The Varchetti family ordered a pepperoni pizza from Hungry Howie’s for dinner.
Bryce Dudal, 18, who had just graduated from high school, said he did play, and he’d love to give this one a spin.
So the pizza delivery guy sat down on the piano bench, and for the next minute and a half his fingers flew and jumped across the keys as he played the third movement of Beethoven’s “Moonlight” sonata.
The Varchettis were blown away.
“He was just beyond good,” Julie Varchetti said in an interview with The Washington Post.
Dudal is self-taught. He played the complicated piece in the Varchettis’ home last week from memory.
His playing was so good, in fact, that it caused the Varchettis’ 10-year-old son and his buddy to stop playing the popular video game Fortnite to listen.
“When he started playing, I was surprised,” Ryan said. “I thought he was going to break the piano at first.”
Julie Varchetti posted a video to Facebook of Dudal playing the piano in her foyer. People started liking and commenting like crazy.
His playing has received some media attention, and now Dudal is gaining a measure of fame for his hobby.
“A lot of people sit down at the piano and play something slow and beautiful,” he said. “But when I play for someone, I like to go all out.”
He started playing at about 6 years old on his family’s small keyboard when his aunt taught him an easy song or two. When he’d go to her house, he said, he’d practice on her full-size piano.
Dudal taught himself a few songs, including the theme song to the cartoon “Scooby-Doo.”
He became so interested in music that his mother bought him some Beethoven CDs. He was about 6 or 7 when he first heard the third movement of the “Moonlight” sonata.
“It’s a flashy, fast, amazing piece,” he said.
Dudal would listen to it for hours on end and re-create it as best he could on his keyboard and his aunt’s piano. Within a year or two, he had learned much of the piece, he said. It was painstaking but came naturally to him.
“It was a long process. You have to sit there and think and try to put it on the piano, piece by piece. I couldn’t read music back then,” he said. “I would sit there and listen for hours and hours and try to figure it out.”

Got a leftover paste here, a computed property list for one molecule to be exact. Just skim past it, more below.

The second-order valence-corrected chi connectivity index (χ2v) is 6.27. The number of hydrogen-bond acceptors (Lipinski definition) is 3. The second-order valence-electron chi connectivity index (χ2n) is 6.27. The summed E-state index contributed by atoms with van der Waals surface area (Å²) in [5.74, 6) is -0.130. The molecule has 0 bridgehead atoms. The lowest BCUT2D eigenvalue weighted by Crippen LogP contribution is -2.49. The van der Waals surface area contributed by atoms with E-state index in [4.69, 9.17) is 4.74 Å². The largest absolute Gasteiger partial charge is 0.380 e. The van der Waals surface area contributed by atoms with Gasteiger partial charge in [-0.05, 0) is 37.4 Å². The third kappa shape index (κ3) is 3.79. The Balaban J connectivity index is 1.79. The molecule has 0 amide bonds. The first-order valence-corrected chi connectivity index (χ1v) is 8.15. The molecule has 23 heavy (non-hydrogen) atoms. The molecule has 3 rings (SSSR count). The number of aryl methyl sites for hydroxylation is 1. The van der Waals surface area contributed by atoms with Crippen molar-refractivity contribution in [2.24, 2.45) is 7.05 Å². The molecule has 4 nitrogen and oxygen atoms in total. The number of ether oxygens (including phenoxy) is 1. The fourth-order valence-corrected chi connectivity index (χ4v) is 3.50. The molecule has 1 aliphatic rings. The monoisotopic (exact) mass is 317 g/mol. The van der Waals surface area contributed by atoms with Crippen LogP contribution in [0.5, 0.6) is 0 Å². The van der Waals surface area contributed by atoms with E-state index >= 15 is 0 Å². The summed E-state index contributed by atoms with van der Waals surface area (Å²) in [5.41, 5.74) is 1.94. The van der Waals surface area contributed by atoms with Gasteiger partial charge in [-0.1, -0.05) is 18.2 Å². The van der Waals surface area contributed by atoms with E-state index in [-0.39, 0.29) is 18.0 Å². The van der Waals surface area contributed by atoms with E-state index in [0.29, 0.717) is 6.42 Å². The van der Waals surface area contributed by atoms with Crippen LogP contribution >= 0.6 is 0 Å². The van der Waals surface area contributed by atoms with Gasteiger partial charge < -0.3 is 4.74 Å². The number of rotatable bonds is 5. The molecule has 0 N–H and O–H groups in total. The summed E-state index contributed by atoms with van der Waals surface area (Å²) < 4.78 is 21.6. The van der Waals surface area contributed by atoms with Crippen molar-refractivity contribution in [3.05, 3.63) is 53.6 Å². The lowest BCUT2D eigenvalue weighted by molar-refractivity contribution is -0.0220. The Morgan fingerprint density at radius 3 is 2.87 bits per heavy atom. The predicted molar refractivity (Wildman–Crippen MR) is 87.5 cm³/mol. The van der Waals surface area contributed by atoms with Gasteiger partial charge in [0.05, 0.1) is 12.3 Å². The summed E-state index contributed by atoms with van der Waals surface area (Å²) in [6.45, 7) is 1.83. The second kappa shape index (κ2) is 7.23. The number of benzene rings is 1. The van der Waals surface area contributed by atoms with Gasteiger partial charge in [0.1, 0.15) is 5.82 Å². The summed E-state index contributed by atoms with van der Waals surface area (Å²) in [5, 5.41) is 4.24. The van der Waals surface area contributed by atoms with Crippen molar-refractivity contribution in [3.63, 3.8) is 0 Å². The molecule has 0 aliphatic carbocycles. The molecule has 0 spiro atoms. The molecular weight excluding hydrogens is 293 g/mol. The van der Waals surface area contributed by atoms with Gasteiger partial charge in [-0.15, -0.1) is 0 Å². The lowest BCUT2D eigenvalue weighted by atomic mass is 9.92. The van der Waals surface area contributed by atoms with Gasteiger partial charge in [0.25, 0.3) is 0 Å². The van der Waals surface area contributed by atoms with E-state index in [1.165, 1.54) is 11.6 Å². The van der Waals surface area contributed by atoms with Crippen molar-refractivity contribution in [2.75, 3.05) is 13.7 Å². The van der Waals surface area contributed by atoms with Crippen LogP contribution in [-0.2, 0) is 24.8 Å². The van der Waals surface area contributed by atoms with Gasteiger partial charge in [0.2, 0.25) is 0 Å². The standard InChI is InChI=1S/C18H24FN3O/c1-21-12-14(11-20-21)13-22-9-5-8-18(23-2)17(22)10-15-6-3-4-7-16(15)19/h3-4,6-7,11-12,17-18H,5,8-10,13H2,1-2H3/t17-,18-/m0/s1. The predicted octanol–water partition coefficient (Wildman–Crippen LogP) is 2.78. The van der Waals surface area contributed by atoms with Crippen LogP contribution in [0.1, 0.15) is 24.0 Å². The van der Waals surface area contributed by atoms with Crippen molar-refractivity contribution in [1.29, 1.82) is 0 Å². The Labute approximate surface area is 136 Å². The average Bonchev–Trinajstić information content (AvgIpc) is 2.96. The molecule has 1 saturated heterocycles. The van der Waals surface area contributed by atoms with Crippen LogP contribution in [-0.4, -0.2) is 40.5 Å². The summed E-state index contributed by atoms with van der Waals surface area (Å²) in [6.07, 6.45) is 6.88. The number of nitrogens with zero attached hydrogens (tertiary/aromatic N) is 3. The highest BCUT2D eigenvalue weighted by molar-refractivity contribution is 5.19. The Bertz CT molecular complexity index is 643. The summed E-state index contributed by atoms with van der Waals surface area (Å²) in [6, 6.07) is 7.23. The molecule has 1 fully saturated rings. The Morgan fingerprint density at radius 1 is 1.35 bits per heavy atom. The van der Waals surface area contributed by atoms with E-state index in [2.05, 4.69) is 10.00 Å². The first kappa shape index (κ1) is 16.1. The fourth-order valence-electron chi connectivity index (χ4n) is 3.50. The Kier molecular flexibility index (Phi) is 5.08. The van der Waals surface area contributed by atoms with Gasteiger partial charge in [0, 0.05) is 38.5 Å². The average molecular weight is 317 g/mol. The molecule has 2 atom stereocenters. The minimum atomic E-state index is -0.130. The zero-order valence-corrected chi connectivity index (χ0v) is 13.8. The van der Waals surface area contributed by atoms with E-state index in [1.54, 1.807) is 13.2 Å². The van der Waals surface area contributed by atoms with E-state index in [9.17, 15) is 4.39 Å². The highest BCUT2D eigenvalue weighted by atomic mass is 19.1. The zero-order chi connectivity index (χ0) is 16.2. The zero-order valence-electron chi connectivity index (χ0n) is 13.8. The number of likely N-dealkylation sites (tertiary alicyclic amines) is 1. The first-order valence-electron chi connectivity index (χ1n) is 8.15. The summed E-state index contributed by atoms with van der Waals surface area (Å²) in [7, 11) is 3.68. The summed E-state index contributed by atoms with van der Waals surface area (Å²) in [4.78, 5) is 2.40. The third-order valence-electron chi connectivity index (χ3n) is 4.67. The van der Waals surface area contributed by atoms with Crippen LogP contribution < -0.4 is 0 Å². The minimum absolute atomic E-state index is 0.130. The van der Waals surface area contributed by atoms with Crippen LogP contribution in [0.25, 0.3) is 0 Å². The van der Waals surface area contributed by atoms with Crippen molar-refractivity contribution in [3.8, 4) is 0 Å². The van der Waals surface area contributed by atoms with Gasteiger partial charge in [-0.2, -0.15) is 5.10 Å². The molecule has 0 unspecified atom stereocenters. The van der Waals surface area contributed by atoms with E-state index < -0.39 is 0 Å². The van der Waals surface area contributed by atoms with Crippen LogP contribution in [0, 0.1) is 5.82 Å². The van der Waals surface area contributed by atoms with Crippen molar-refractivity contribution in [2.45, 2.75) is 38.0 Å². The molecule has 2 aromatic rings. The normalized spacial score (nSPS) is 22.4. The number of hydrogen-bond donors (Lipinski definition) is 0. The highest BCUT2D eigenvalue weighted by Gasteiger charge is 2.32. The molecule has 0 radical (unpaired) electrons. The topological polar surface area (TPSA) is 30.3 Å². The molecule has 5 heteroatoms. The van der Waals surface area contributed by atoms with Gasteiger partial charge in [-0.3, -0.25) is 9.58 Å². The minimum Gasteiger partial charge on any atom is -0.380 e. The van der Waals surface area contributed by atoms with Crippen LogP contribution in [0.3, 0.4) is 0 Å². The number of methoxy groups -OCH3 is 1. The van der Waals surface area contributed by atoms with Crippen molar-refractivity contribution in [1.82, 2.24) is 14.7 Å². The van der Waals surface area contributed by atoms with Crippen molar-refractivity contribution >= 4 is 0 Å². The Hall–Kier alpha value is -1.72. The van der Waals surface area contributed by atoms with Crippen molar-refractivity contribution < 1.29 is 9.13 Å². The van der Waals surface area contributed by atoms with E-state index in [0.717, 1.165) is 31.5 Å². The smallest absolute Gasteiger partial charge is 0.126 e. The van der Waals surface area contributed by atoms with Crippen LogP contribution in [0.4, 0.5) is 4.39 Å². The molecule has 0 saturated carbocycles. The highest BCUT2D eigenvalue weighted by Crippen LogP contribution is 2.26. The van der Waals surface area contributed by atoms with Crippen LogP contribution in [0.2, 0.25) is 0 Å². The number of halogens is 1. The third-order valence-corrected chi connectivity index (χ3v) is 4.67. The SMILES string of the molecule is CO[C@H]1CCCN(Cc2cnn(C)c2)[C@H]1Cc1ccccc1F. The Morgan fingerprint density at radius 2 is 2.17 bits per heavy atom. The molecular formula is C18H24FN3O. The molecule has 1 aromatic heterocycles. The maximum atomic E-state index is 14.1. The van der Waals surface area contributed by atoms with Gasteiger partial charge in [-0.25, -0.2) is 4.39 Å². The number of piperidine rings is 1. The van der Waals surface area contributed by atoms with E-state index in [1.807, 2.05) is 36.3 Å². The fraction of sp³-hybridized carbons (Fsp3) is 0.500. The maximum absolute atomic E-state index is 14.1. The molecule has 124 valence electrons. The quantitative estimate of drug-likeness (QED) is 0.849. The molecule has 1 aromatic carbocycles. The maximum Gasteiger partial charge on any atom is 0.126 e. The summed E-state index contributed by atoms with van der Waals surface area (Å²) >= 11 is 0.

Sometimes, he’d look up YouTube videos for help.
This teacher on a plane talked about her low-income students. Passengers overheard and gave her more than $500 in cash.
His father, a retired police officer, and his mother, a surgical technician, signed him up for piano lessons. He went through about five or six teachers because they wanted to teach him the basics. But he didn’t want to learn beginner tunes; he only wanted to work on his favorite Beethoven piece. By this time, he’d taught himself other classical songs as well.
His parents bought him a bigger keyboard, then rearranged the furniture in their home and bought him a piano.
Finally, when he was 12, his parents found a teacher who could meet him where he was. She taught him to read sheet music and also helped him fine-tune his favorite piece of music, he said.
He took lessons with her for years, practicing for hours each day. Then in high school, he became serious about baseball. About a year ago, he decided to take a break from piano and focus on baseball.
“Sports have taken over a little bit,” said Dudal, a pitcher. “I love working out every day in the gym.”
He earned a baseball scholarship to his local community college, Macomb Community College, where he will begin classes in August.
The recent attention he’s gotten for his piano playing at the Varchettis’ house has renewed his passion for music.
He said he loves playing for an audience. He especially got a kick out of surprising the Varchettis with Beethoven. Most of his customers have no idea of his hidden talents.
“All they see is a pizza delivery guy,” he said.